Mesa Community College's program to train high-tech workers will be showcased when President Bush attends a town hall discussion today at the college.
Bush will hold what the White House dubs a “conversation on job training and the economy” at about 3:50 p.m. at the college's main campus, 1833 W. Southern Ave. His trip to Arizona is part of a three-state tour, which also includes Ohio and New Mexico, that he launched after delivering his State of the Union address Tuesday. Bush will spend the night in Phoenix and leave for New Mexico in the morning.
Improving job training and developing a better-educated work force were central themes of the president's speech, in which he laid out to Congress his priorities for the coming year.
The program at MCC has been among the leaders in the nation in training students with skills matched to industry demands, said Pinny Sheoran, director of the Business and Industry Institute at the college. The institute began in 1987, and since 1996 has made information technology its primary focus, Sheoran said.
During his stop in Mesa, Bush will participate in a panel discussion on retraining and educational programs for rapidly growing technology industries, Sheoran said. The panel will include three students from the business and industry program at the college, she said.
The crux of the program is teaching a curriculum developed by working closely with industries that will eventually hire students who take courses at the college, whether to hone their technology skills or to obtain an associate's degree, she said. Having future employers help design the curriculum has ensured MCC graduates have the skills necessary to meet the demands of industry, she said.
There are, on average, about 2,000 students enrolled in the information technology curriculum at the college, she said.
“We're not just building for low-end jobs,” Sheoran said. “We are building for very high-skilled jobs.”
Larry Christiansen, president of MCC, said the college also is working with the U.S. Department of Labor to develop uniform standards for information technology course work, which will be more rigid than the industry-based standards in place today.
The program at MCC is particularly relevant to the president's job training agenda, Christiansen said. Community colleges are ideal for workers seeking to gain the skills they need to find high-paying jobs in technical industries, he said.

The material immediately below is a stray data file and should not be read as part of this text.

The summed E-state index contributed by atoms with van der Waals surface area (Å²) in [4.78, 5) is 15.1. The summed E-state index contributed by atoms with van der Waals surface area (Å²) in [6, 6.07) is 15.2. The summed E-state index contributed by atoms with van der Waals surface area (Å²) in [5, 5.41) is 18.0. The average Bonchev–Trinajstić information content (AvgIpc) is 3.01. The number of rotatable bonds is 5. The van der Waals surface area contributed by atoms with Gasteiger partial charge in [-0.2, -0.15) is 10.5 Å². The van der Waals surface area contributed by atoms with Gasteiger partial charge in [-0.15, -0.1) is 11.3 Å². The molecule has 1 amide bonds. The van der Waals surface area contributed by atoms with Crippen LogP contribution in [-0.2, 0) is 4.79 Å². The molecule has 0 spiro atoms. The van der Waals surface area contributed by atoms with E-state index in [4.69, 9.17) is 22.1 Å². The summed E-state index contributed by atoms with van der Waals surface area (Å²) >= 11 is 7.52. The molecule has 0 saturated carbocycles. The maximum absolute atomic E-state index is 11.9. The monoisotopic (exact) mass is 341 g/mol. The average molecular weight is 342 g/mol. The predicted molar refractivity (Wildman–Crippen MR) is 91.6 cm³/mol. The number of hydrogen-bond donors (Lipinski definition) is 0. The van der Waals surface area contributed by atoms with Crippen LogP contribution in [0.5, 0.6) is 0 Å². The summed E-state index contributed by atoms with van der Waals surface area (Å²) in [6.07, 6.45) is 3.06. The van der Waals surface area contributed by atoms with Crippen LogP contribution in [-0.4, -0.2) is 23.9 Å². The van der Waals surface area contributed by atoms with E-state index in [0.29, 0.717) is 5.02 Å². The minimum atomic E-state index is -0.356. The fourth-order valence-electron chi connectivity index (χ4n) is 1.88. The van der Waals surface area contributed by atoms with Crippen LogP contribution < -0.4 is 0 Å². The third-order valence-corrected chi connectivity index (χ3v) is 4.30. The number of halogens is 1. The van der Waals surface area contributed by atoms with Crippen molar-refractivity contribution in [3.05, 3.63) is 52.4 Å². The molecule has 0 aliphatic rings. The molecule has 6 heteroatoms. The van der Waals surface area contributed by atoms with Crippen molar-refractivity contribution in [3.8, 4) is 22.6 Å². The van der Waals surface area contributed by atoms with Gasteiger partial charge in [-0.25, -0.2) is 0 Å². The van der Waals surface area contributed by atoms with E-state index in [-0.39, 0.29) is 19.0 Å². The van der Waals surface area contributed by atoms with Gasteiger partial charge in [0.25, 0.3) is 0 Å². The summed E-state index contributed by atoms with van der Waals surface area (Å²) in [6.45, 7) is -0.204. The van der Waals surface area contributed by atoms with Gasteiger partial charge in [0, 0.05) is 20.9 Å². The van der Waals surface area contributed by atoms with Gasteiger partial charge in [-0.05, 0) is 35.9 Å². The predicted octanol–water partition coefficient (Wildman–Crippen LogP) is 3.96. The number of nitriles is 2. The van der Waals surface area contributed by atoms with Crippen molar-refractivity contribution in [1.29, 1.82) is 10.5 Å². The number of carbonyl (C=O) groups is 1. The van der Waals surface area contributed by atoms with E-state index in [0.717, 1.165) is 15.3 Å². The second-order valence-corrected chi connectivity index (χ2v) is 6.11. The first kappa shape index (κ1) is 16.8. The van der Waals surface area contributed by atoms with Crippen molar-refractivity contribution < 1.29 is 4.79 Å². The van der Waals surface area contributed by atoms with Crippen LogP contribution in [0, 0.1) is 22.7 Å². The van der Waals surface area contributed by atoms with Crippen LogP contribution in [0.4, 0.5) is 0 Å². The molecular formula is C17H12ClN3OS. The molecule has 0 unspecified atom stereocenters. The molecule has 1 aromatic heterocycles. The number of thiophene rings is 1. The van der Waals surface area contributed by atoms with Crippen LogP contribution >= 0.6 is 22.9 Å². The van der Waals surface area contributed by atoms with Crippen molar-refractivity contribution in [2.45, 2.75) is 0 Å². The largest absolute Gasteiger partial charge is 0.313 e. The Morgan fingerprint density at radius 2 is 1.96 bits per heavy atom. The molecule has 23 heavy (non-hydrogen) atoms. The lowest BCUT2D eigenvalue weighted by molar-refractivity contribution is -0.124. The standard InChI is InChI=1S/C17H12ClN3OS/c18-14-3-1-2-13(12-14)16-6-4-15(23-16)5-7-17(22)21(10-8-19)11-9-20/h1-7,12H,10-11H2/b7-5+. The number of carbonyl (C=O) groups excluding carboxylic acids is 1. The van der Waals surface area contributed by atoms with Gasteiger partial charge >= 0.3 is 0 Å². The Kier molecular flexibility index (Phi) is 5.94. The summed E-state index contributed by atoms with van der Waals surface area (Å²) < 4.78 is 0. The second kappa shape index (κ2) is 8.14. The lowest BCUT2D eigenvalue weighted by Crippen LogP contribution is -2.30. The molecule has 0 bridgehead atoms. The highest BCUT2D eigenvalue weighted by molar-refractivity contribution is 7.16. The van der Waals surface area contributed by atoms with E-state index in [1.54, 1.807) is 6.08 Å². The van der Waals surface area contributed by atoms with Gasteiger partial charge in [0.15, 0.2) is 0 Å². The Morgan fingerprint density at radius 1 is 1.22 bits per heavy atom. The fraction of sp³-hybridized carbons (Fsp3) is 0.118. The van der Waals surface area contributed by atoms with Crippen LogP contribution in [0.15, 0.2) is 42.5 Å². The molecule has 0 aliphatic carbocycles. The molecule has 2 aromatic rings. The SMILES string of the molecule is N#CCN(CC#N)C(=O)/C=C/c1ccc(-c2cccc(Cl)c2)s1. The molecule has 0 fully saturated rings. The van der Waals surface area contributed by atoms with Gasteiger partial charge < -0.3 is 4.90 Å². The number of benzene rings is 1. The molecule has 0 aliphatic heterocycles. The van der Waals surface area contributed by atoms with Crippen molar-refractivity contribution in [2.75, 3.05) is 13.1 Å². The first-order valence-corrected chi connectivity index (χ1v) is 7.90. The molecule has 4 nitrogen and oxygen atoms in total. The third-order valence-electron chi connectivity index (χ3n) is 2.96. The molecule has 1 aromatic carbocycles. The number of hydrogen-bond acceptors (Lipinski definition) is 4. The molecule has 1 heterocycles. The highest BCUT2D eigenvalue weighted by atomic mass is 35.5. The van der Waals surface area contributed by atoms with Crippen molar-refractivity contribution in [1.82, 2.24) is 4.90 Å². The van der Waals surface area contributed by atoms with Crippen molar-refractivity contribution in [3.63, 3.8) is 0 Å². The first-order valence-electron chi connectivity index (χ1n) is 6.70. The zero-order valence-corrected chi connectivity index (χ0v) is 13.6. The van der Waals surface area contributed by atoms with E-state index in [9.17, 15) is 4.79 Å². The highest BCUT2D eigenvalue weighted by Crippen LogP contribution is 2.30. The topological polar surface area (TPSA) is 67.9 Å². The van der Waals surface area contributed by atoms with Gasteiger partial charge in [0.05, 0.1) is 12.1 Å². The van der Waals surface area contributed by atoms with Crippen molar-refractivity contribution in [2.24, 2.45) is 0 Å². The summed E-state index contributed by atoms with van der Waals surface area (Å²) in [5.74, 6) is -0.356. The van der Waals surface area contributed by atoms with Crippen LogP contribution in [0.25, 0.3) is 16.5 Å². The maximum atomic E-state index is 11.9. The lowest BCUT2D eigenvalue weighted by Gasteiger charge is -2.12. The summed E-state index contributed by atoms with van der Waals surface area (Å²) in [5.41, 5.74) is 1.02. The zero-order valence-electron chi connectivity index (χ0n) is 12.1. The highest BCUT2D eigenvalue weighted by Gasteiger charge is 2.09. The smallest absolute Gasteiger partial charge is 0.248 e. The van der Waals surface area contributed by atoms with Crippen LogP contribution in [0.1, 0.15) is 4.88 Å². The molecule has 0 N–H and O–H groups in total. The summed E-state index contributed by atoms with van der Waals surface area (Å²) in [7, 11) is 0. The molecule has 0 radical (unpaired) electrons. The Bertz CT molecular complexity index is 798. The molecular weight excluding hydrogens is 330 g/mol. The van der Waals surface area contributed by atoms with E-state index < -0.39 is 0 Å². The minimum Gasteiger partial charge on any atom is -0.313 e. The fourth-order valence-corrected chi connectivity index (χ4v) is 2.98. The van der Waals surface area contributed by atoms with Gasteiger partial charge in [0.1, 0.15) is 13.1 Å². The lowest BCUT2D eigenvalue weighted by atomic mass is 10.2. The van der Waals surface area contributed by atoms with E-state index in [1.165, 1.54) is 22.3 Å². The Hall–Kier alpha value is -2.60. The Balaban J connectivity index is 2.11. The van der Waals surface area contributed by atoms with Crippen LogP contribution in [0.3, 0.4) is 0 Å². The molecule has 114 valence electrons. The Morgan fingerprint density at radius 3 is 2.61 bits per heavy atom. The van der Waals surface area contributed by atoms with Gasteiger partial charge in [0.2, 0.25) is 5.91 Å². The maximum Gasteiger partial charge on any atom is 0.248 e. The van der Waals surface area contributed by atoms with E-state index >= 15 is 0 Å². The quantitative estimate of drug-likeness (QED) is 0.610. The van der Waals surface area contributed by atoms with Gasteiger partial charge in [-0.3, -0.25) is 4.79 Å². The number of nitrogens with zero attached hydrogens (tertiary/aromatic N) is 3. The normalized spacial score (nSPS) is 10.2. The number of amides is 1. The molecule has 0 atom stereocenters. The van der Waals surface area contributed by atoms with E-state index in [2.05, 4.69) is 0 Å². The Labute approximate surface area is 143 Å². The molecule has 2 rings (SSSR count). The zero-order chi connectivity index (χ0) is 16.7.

“It's an attention-getter for the program,” Christiansen said of the president's visit. “It's a reaffirmation of work-force development within all Maricopa (Community) colleges. It's a reaffirmation of this being an example of students doing good things, faculty doing good things and program leaders doing good things.”
Bush said during his speech Tuesday that he will seek increased federal support for community colleges to train Americans for skilled jobs in which there is strong growth.
“I do so so they can train workers for industries that are creating the most new jobs,” Bush said after listing a series of education initiatives he backs.
About 250 people are expected to attend the event, which requires advance tickets for admission. Most of the tickets were distributed to students and faculty at the college, Christiansen said.
The college's business and industry institute is in downtown Mesa. Christiansen said there are tentative plans to expand the downtown facility, using the information technology program as a primary focus. Those plans will hinge in part on the results of a $950 million bond issue voters likely will decide on this year, he said. Bush's trip to Mesa, his only public appearance in the Valley today, comes less than a week after Vice President Dick Cheney spoke to about 450 veterans at Mesa’s Falcon Field Municipal Airport. It also comes less than two weeks before Arizona Democrats vote on which candidate their party should put up against Bush in the 2004 general election.
Paul Hegarty, executive director of the Arizona Democratic Party, said the attention being paid to Arizona by the Bush administration shows the state is up for grabs.
“It definitely tells us that the Bush administration is afraid of Arizona, that Arizona is now truly a swing state,” Hegarty said. “The Republicans can no longer take for granted that they'll automatically win this state.”